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    Aviation operating environments, mitigating low-intensity laser threat



    Story by Megan Mudersbach 

    Naval Medical Research Unit Dayton

    By: Dr. Michael Reddix and Lt. Cmdr. Micah Kinney

    The Naval Medical Research Unit Dayton (NAMRU-Dayton) Vision Science Lab is evaluating low-intensity threat laser eye protection (LIT-LEP) for use in aviation operating environments. Dr. Michael Reddix, senior research psychologist, and Lt. Cmdr. Micah Kinney, aerospace optometrist, are leading this joint-service initiative in response to the U.S. Coast Guard (USCG) Office of Aviation Forces’ request for assistance in mitigating the threat posed to flight safety and search and rescue operations by high-powered handheld lasers.

    The rate of nighttime visible-laser cockpit illumination incidents in commercial, military, law enforcement, air ambulance, and general aviation in the continental United States continues to increase. In 2016, 7,442 incidents of aircraft laser illumination were reported to the Federal Aviation Administration (FAA), with 6,753 illumination events reported for 2017. This represents an approximately 25 fold increase in aircrew-reported illumination events compared to 2005, which reported 283 events. Regarding the U.S. Navy and Marine Corps, 249 lasing events were reported for fiscal 2015-2017. The USCG reported 159 illumination events between fiscal 2011 and 2015.

    Handheld lasers can produce levels of solar radiant energy that exceed the maximum FAA exposure recommendations. Non-lethal continuous wave (CW) laser exposures can produce veiling glare, obscuring a significant portion of an aircraft windscreen while reliably reducing speed and accuracy of responses to aviation-relevant visual tasks during critical phases of flight. These factors are also capable of producing visual impairments such as temporary scotoma or a temporary disturbance in vision.

    In order to meet USCG laser-threat mitigation requirements, NAMRU-Dayton partnered with the U.S. Air Force Research Laboratory’s Materials and Manufacturing Directorate, Photonic Materials Branch (AFRL/RXAP) to design, manufacture, and evaluate a low-cost LEP spectacle with the goal of mitigating safety of flight risks primarily associated with laser aircraft illumination events. The LEP solution is designed to be compatible with both fixed- and rotary-wing USCG avionics.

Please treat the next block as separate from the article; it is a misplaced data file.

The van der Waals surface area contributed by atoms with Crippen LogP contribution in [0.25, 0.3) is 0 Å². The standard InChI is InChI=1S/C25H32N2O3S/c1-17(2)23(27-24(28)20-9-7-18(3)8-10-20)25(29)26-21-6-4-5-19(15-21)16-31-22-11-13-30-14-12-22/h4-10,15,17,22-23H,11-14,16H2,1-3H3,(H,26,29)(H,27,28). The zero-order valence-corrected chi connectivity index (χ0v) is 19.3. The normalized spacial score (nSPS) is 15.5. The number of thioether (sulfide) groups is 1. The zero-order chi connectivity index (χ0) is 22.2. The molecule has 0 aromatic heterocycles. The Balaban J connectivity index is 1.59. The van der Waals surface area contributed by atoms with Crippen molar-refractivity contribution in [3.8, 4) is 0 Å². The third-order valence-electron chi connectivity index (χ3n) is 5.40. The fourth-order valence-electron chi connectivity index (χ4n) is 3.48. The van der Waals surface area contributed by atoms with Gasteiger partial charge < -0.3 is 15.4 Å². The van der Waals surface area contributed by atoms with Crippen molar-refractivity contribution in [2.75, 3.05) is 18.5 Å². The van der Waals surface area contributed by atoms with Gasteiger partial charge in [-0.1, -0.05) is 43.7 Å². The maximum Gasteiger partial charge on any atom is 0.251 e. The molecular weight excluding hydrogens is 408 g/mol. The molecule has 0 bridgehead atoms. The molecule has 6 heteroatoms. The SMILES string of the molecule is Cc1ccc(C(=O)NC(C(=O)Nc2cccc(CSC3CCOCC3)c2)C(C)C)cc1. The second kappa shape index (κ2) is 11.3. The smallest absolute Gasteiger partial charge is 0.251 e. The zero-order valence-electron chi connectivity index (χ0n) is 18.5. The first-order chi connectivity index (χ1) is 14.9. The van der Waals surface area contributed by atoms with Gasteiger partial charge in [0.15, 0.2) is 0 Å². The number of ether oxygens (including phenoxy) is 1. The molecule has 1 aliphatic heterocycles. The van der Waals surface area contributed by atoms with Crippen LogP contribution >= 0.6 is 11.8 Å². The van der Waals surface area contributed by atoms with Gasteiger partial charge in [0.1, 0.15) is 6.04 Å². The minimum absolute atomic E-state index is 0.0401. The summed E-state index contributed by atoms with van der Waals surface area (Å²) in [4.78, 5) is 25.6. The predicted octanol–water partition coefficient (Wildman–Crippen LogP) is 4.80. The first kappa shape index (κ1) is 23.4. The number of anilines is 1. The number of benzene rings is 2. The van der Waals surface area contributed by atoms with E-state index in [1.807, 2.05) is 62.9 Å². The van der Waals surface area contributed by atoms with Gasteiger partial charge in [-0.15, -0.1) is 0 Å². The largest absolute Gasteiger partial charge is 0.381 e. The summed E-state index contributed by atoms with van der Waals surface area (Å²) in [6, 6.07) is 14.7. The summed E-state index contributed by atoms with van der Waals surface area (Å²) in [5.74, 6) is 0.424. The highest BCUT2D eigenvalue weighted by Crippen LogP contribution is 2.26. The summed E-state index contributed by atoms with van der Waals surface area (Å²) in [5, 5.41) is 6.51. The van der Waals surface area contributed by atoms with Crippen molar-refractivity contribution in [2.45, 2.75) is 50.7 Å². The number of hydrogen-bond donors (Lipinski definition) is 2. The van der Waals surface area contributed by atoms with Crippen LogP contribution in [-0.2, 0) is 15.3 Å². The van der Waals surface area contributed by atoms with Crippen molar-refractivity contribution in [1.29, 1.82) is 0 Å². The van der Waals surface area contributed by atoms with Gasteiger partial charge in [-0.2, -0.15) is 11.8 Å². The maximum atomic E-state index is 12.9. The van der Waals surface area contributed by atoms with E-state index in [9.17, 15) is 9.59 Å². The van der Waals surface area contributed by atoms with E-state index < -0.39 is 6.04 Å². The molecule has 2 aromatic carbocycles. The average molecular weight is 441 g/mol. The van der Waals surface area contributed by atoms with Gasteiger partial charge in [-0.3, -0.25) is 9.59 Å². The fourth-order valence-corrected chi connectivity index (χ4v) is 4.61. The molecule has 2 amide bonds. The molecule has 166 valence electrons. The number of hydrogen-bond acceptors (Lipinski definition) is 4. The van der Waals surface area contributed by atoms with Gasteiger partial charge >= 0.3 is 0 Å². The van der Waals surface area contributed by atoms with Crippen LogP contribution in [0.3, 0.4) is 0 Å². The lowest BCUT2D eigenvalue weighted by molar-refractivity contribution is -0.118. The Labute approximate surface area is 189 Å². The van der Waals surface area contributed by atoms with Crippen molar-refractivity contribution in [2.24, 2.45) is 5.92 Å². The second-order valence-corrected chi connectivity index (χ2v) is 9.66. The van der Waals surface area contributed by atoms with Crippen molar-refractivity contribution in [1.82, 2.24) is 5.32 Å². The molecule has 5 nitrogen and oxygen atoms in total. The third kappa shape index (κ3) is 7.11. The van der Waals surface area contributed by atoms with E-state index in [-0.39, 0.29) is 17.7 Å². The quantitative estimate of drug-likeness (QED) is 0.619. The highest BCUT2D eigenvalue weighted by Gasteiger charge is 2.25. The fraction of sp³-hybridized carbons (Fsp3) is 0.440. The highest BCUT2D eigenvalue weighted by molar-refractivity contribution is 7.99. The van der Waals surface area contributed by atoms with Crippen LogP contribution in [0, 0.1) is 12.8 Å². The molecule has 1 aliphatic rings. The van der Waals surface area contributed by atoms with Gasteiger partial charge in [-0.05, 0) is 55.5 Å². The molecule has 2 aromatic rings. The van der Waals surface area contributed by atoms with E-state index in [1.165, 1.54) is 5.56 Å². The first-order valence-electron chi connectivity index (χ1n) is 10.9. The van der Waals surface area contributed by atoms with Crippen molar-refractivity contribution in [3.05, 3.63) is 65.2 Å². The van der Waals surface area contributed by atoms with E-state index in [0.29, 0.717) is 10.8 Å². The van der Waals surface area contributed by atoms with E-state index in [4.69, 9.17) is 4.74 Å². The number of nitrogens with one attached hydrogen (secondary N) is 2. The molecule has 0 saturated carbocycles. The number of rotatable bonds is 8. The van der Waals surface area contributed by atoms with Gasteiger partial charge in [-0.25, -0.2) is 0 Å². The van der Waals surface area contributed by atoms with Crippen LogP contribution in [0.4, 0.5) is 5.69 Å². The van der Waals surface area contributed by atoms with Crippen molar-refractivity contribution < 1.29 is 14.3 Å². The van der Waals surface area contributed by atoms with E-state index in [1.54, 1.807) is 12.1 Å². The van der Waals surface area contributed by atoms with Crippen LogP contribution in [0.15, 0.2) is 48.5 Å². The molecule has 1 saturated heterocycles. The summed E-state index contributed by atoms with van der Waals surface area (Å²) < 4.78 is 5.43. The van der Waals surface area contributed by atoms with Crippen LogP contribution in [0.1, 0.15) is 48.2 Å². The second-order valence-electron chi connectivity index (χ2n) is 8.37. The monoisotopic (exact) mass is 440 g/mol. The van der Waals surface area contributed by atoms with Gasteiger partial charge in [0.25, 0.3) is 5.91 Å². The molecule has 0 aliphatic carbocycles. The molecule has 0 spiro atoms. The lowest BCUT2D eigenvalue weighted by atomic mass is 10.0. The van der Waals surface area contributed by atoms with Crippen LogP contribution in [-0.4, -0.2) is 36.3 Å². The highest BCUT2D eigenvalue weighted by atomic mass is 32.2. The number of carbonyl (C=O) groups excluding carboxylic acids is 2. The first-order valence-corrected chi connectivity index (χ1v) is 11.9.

After conducting various evaluations findings demonstrated no safety of flight issues. The team completed manufacturing quality assurance, optical engineering and psychophysical evaluations, and preliminary flight simulator and ground testing. Additional evaluations included in- and out-of-cockpit color symbol discrimination, acceptable head-up display and night-vision device compatibility, and a USCG Aviation Training Center assessment and recommendation for flight acceptance testing, August–September, 2018.

    Although the prototype was designed specifically for USCG aircraft, this new technology could be applied to commercial and general aviation, air ambulance, and law enforcement aviation laser-safety requirements.

    For more information visit us at and follow us on Facebook @NavalMedicalResearchUnitDayton at Twitter @NAMRUDayton

    Related reports:
    Kinney, M.J., Reddix, R.D., Funke, M.E., Sapp, D.R., McCann, B.M. ((June, 2018). USCG Aircrew Evaluation of Low-Intensity Threat Laser Eye Protection: MH-60T, MH-65D, HC-144 Simulator and Static Aircraft Evaluations. Retrieved from Defense Technical Information Center

    Reddix, M.D., Funke, M.E., Kinney, M.J., Bradley, J.L., Irvin, G., Rea, E., Kunkle, C.L., McCann, M.B., Gomez, J. (June, 2018). Evaluation of Aircrew Low-Intensity Threat Laser Eye Protection. Retrieved from Defense Technical Information Center



    Date Taken: 07.31.2018
    Date Posted: 07.31.2018 20:19
    Story ID: 286651

    Web Views: 307
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